September 17, 2007
Center of Excellence looking for answers
Michael M.E. Johns is CEO of Woodruff Health Sciences Center, executive vice president for health affairs and chairman of Emory Healthcare.
Every year in September a national focus is placed on a puzzling disease that does not ring a bell with most people — Idiopathic Pulmonary Fibrosis. Doctors and their teams in the Emory Center for Respiratory Health are trying to find a treatment that could help people suffering from this disease.
Idiopathic Pulmonary Fibrosis, or IPF, occurs when tissue deep in the lungs becomes thick and stiff, or scarred, over time. IPF, states the Coalition for Pulmonary Fibrosis, will be diagnosed in 48,000 people this year, and 40,000 will die from the disease.
The word “idiopathic” actually means a disease has an unknown cause. Pulmonary refers to the respiratory system. The development of scarred lung tissue during the disease process is called fibrosis.
Doctors are beginning to recognize that something inside or outside of the lungs attacks the lungs again and again over time. These attacks injure the lungs and cause scarring in the tissue inside and between the air sacs. This makes it harder for oxygen to pass through the air sac walls into the bloodstream.
IPF varies from person to person. In some people, the lung tissue quickly becomes thick and stiff. In others, the process is much slower, and in some people, the condition stays the same for years.
There is no cure for IPF yet, and many people live only about three to five years after diagnosis. Emory doctors, such as Center Director Jesse Roman and colleague Rafael Perez, want to change the odds for people with IPF — so that they may live a longer life and one with a better quality.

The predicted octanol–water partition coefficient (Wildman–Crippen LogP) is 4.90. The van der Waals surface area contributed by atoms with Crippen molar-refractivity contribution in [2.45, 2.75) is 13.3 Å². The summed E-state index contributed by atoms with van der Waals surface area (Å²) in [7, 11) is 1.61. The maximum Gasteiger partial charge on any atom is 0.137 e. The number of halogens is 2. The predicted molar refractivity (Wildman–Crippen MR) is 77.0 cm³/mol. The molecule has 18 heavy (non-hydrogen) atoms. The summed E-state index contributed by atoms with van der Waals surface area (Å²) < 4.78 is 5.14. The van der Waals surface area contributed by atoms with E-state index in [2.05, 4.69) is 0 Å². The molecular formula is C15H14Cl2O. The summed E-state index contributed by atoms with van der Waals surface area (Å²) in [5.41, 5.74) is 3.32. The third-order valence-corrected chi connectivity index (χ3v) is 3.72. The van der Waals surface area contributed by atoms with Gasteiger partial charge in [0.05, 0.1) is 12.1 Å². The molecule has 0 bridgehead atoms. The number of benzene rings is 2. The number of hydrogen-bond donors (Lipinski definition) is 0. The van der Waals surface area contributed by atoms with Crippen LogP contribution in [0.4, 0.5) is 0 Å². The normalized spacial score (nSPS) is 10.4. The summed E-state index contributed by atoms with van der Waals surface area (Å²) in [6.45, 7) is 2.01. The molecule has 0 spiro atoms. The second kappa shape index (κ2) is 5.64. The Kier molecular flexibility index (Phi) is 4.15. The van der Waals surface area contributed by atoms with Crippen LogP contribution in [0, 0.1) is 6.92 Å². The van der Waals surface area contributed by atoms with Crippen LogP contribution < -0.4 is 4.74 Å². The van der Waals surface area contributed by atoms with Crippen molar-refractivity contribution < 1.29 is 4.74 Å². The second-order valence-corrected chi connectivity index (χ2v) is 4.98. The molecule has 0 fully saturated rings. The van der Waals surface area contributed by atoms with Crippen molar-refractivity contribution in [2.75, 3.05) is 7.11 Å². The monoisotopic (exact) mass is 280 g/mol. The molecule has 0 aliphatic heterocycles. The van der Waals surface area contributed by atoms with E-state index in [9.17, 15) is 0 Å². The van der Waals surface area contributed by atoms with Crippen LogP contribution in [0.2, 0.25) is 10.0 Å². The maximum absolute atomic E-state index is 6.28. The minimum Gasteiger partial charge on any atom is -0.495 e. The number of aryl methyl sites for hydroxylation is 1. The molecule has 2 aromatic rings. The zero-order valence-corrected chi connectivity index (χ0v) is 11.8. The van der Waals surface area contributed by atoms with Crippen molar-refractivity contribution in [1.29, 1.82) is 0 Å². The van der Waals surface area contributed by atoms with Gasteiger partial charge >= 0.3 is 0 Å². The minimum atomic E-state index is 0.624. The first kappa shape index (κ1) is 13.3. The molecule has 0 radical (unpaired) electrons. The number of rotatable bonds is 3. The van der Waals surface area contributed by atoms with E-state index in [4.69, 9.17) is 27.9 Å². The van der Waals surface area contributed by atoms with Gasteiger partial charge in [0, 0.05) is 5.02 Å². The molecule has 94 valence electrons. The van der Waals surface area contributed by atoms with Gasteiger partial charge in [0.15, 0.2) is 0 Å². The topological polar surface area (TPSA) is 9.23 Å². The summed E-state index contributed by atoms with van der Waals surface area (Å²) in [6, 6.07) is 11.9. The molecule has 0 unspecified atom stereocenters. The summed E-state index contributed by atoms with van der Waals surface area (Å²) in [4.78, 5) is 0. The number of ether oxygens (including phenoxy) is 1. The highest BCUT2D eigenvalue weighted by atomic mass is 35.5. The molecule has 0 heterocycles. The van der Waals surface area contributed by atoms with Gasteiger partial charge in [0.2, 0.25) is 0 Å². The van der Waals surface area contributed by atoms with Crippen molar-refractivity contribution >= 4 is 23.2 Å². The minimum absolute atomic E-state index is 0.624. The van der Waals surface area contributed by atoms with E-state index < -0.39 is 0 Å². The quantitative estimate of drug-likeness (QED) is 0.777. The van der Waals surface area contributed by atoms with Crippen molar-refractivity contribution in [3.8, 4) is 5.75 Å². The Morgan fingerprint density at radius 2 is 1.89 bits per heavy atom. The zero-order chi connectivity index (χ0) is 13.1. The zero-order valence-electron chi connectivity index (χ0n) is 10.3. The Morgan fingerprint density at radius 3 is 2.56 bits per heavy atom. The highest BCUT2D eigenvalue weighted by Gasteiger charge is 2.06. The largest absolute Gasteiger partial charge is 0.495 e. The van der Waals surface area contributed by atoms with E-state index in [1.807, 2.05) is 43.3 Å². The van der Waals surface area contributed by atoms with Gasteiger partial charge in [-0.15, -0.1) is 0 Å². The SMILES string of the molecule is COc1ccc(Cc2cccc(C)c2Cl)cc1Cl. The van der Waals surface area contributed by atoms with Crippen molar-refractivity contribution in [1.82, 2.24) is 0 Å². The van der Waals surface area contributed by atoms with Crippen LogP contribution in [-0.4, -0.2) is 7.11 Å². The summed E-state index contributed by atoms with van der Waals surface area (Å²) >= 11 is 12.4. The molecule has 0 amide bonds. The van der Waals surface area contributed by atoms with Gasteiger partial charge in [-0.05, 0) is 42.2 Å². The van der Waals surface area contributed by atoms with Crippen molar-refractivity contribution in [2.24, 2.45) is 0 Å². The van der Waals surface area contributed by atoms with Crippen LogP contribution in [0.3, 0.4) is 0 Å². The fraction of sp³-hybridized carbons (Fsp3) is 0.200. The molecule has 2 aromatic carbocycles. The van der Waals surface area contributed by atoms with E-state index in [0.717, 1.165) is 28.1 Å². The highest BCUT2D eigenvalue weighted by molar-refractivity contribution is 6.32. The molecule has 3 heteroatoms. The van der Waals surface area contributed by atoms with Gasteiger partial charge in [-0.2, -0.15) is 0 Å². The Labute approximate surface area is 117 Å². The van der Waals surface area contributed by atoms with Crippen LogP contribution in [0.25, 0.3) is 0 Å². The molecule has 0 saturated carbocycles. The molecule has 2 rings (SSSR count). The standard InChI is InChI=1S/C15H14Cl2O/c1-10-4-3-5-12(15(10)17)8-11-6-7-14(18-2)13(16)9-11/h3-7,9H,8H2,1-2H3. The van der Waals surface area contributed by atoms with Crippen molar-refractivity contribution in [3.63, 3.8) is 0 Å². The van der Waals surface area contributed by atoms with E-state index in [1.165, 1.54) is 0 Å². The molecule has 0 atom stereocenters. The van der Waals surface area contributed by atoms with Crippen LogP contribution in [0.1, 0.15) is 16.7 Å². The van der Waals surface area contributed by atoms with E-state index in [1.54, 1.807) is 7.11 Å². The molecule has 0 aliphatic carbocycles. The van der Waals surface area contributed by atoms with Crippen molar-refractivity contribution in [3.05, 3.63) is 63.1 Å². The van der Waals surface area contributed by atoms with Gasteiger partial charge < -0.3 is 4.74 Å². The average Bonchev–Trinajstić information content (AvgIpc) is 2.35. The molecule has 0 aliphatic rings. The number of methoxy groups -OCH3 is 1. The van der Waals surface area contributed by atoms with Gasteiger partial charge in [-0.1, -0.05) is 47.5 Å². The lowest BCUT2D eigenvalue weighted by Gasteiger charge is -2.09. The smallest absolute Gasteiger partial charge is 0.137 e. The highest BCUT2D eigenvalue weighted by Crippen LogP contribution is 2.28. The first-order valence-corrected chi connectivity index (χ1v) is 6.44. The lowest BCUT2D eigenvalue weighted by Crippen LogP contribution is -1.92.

In addition to finding clues as to the cause of IPF, the Center is focused on educating patients through the Interstitial Lung Disease Clinic. Emory pulmonologists and their teams can help persons with this condition manage symptoms and improve the way they feel.
Of course, the best-case scenario is to prevent any disease. Our respiratory experts want to find ways to prevent IPF, even though the cause is unknown at this point.
What are some healthy lifestyle choices you can make now that may help prevent lung disease? Do not smoke; prevent contracting viruses including seasonal flu, hepatitis C, HIV, herpes, and Epstein Barr; and limit exposure to environmental pollutants, including inorganic dust (silica and hard metal dusts), organic dust (bacteria and animal proteins), and gases and fumes.
Your genes may also play a role in the development of IPF. Some families have at least two members with IPF. Perhaps, in a not-so-distant future, Emory experts in our new Center for Health Discovery and Well Being can sort through gene profiles and provide information to help stall or prevent this disease from occurring.
For now our Center doctors are conducting clinical trials to find important new therapies, and Emory is co-sponsoring an IPF Education Day with the Coalition for Pulmonary Fibrosis Oct. 27 from 11 a.m. to 3 p.m. at Cox Hall. For more information about the event and to RSVP, call Mari Hart at 404-727-6552.
To learn more about Emory’s work to protect lungs go to: